Here’s a simple and effective brainstorm technique entitled a “New Point of View.” Based on the principles of metaphors (using ideas from one area to solve problems in another), this exercise takes solutions common in different occupations and transfers them to another field.
How To Use New Point-of-View
1. State the problem preventing the objective or outcome from being achieved, or the opportunity to be leveraged.
Ask: How do we get employees to notify the head office when an event might turn into an issue or crisis?
Or, re-frame the problem/opportunity. Ask: What early-warning or preventative devices could we use internally to alert the company of a potential issue or crisis?
2. Select random, unrelated occupations to determine how they might solve the problem or leverage the opportunity.
A politician uses public polls, a chef uses a clock timer, a lifeguard uses flags, a conductor uses a baton, a policeman uses a speed-camera. How can we ‘bend’ or adapt these devices into ideas which might suit our needs?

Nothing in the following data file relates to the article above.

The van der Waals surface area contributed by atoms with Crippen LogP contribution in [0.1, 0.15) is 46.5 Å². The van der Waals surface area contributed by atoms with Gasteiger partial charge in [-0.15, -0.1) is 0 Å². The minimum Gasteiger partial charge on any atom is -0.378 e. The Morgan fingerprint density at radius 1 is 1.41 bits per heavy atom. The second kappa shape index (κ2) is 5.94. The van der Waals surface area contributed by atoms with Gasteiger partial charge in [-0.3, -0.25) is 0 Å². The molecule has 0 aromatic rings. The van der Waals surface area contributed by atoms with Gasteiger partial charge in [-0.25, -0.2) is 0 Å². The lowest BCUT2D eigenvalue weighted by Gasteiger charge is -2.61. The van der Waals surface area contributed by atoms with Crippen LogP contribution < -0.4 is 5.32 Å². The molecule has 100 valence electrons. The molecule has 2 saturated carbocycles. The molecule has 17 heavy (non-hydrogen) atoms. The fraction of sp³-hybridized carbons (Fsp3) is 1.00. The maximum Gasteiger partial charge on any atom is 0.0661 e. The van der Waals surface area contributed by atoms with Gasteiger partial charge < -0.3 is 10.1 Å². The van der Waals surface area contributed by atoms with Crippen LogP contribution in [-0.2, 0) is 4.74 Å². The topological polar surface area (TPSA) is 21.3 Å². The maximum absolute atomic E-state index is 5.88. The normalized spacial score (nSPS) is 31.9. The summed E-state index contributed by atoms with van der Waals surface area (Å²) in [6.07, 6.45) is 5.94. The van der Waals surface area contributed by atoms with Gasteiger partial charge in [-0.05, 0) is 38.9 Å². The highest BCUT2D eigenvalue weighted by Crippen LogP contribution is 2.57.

You might also try this variation.
1. Focus on one specific occupation, such as a farmer. Ask: What are the early-warning or preventative devices a farmer would use?
A veterinarian to prevent potential disease in the animals, a cattle dog to signal of wild animals, a weather vane to show sudden changes in the weather, a scarecrow in the fields to scare off crows, a broad-brimmed hat to protect the head from a strong sun.
2. Next, transfer the metaphor to the original problem or opportunity.
Vet/doctor Ask: Can we appoint an expert outside the organization to help, or assign people inside the organization to become our experts?
Animal Ask: Can we create a mascot for the “early-warning campaign,” such as a St. Bernard?
If a particular occupation doesn’t stimulate an idea, or is no longer useful, quickly move on to another, and another.
I’ve used many occupations as thought-starters, but here’s a list I’ve compiled on jobs which tend to work nicely, because they’re descriptive and the job itself has lots of tasks or responsibilities.
Air Traffic Controller
Chief Executive Officer
Child Care Worker
Foreign Language Teacher
Lawyer or Solicitor
Pharmacist or Chemist
Real Estate Agent
How might you have used metaphors as brainstorm techniques?
You can read about other brainstorm techniques by visiting the category of Brainstorm Techniques, Games and Icebreakers.